Tuesday, June 9, 2009

Automagically Generating a Guide

fREW suggests some clever automatic ways to generate a guide to CPAN. Certainly if it can be done well, that is preferable to the inevitable bickering that would result from a non-objective guide!

I did have one additional notion that might help, thought I can't decide if it is crazy or not. What about some sort of opt-in anonymous module usage monitoring, ala Last.fm's scrobbling? It could help figure out which modules are in common use -- imagine doing a CPAN search sorted by usage. It could be another handy stat feeding into an automatically generated guide. It would also allow easy searches for orphaned modules that are in heavy use.

Obviously there are privacy objections, potential speed issues, worries about gaming the system, etc...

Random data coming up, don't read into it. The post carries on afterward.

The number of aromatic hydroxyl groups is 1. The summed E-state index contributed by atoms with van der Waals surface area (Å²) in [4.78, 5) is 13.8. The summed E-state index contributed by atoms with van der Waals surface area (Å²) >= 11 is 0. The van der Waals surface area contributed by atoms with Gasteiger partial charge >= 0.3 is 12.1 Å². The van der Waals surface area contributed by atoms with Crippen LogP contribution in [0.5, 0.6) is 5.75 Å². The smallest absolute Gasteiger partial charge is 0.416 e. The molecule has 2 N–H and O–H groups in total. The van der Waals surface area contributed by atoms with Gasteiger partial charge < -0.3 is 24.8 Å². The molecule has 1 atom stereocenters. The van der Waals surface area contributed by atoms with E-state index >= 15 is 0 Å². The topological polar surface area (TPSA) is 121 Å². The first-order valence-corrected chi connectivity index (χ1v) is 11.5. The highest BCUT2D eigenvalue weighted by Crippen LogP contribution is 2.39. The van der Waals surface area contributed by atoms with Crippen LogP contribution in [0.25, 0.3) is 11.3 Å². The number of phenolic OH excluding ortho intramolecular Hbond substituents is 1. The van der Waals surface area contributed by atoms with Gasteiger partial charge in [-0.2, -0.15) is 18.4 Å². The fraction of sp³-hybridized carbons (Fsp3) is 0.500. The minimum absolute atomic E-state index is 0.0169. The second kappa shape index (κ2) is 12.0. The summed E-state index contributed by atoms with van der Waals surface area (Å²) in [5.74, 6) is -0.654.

1. Simply aggregate the Apache logs from the various CPAN mirrors and evaluate them. You'll get a nice picture of the usage of all modules.

  2. I don't think that would be nearly as effective -- it doesn't provide any distinction between the modules you download once to try and then reject, and those that are an essential part of your daily toolkit.

    I mean, I must have downloaded at least half of the MP3 tag tools on CPAN sometime or the other, but all but one of them were used at most once, and that one I use very infrequently. A count of how many weeks I run code using each module would be much more meaningful than how many times I downloaded them.

  3. Doing something along the lines of popularity-contest from Debian might give us the best results, as that kind of code measures usage based on how often you actually use the module, not only if you have it installed.